Ryan: There’d be a serious scene and the kids would start laughing and I was like ‘What is going on, why can’t we control the room?’ and they’d be like ‘She’s snoring!’

Shareeka’s not related to any other famous Epps is she?
Ryan: No, we asked her the same thing when we first met her.

Anna: She said, ‘No, I wish I was though.’

Which one, Mike or Omar?
Anna: Omar.

Ryan: We didn’t know who Mike was at the time.

Anna: We met her when she was 13, when we did the short film, so that was in 2003, we didn’t know about Mike.

You wouldn’t guess that she hasn’t acted before this – did the short give her confidence to work opposite Ryan?
Ryan: I think having known the two of us, and feeling comfortable making the short film, even though the scale of that was tiny, it was just a video camera and six people. I think having gone through that was very helpful for the future.

Were you ever afraid that you wouldn’t be able to capture the magic of the short film, especially with her performance?
Ryan: That’s a fear going into any movie, that the chemistry won’t be right when you’re rolling film, that it won’t work, but we could tell on the first day. The first scene that we did with Ryan and Shareeka, when she comes up to the car, and she calls him an asshole and he calls her a bitch, and as soon as that played after the first take, everyone onset was like ‘Woah, this is going to be okay’. We all got that these two had something cool going on.

Often we’d ask ‘did the older actor help the younger actor?’ but in this instance do you think that Shareeka helped Ryan up his game?
Ryan: Definitely. And Ryan talks about it all the time whenever you can get hold of him, he’ll talk about how great working with Shareeka was…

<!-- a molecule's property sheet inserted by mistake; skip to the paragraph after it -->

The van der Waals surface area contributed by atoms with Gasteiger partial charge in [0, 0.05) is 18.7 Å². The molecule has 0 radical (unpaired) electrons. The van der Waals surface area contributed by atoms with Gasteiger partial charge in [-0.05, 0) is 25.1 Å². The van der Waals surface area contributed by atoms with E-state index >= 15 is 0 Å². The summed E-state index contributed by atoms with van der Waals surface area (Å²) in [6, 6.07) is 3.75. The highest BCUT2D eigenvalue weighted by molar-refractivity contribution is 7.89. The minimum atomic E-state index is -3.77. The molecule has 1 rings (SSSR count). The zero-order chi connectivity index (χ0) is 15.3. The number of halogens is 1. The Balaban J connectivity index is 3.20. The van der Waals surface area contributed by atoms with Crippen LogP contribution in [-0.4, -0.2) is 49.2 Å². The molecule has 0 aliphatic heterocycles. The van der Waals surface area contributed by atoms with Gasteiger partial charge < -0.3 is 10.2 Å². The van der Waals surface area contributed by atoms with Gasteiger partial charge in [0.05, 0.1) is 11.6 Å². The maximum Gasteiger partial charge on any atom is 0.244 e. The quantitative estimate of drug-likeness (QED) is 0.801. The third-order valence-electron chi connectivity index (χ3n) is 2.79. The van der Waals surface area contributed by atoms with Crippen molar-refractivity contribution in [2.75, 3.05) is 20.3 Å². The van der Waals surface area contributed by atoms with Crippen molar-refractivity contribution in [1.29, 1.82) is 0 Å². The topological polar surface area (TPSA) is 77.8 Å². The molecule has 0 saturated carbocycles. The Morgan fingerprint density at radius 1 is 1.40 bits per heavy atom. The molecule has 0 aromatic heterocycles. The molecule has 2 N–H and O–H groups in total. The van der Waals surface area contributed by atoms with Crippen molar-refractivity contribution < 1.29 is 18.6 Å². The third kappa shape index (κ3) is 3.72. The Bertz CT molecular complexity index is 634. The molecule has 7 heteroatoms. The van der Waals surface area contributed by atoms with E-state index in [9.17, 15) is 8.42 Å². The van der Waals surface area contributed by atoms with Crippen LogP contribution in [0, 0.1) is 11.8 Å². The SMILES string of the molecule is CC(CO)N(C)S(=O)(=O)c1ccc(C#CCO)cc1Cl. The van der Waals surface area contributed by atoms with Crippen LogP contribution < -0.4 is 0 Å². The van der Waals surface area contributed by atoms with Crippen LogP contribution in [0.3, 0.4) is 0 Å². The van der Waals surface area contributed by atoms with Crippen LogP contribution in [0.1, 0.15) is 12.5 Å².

Anna: She keeps him honest. She kept the other actors honest, because if they didn’t say something that was going to make her laugh, she wouldn’t laugh. She goes into a scene and she doesn’t have something planned out like another professional actor might, where she knows how she’s going to say this line. One of the great things about her is she really listens and she reacts and when you have someone who’s really reacting off you, it keeps you honest, I think.

Ryan acted when he was a kid – did he have a sense of where the kids where coming from and what they needed perhaps?
Ryan: That’s a good question, maybe, I never thought of that.

Would it have been a very different film if Al Gore had got elected?
Ryan: Absolutely. We talked about that too – but even if John Kerry had got elected the climate of this kind of movie would feel a little bit less immediate, a little less urgent. Not that we voted for Bush, because we were trying to make this movie back then. I remember having a conversation, because we actively tried to kick Bush out of office, and we were very depressed, but I remember at one point having a conversation and saying, ‘Well it’ll still keep our movie relevant.

Anna: That was an important part of the impetus for writing the film, in terms of writing a character who was so frustrated with his inability to change things, in his own life and in the larger picture.